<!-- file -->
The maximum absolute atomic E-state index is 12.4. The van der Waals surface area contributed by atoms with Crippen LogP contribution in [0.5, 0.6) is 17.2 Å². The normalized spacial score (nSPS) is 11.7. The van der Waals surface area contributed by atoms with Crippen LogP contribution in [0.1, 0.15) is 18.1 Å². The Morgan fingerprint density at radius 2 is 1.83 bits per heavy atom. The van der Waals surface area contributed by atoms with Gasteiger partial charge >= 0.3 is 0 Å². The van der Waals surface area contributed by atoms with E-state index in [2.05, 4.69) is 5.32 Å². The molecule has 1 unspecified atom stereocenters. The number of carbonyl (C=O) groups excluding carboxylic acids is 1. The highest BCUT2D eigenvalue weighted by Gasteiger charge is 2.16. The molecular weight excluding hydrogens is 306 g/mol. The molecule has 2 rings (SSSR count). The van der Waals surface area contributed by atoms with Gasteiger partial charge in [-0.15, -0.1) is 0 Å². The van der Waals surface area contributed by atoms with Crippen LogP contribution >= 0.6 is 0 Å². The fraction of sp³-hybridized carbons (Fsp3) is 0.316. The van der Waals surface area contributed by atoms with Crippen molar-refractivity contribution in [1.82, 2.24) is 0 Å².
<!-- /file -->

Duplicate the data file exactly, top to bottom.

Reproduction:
The maximum absolute atomic E-state index is 12.4. The van der Waals surface area contributed by atoms with Crippen LogP contribution in [0.5, 0.6) is 17.2 Å². The normalized spacial score (nSPS) is 11.7. The van der Waals surface area contributed by atoms with Crippen LogP contribution in [0.1, 0.15) is 18.1 Å². The Morgan fingerprint density at radius 2 is 1.83 bits per heavy atom. The van der Waals surface area contributed by atoms with Gasteiger partial charge >= 0.3 is 0 Å². The van der Waals surface area contributed by atoms with E-state index in [2.05, 4.69) is 5.32 Å². The molecule has 1 unspecified atom stereocenters. The number of carbonyl (C=O) groups excluding carboxylic acids is 1. The highest BCUT2D eigenvalue weighted by Gasteiger charge is 2.16. The molecular weight excluding hydrogens is 306 g/mol. The molecule has 2 rings (SSSR count). The van der Waals surface area contributed by atoms with Gasteiger partial charge in [-0.15, -0.1) is 0 Å². The van der Waals surface area contributed by atoms with Crippen LogP contribution >= 0.6 is 0 Å². The fraction of sp³-hybridized carbons (Fsp3) is 0.316. The van der Waals surface area contributed by atoms with Crippen molar-refractivity contribution in [1.82, 2.24) is 0 Å².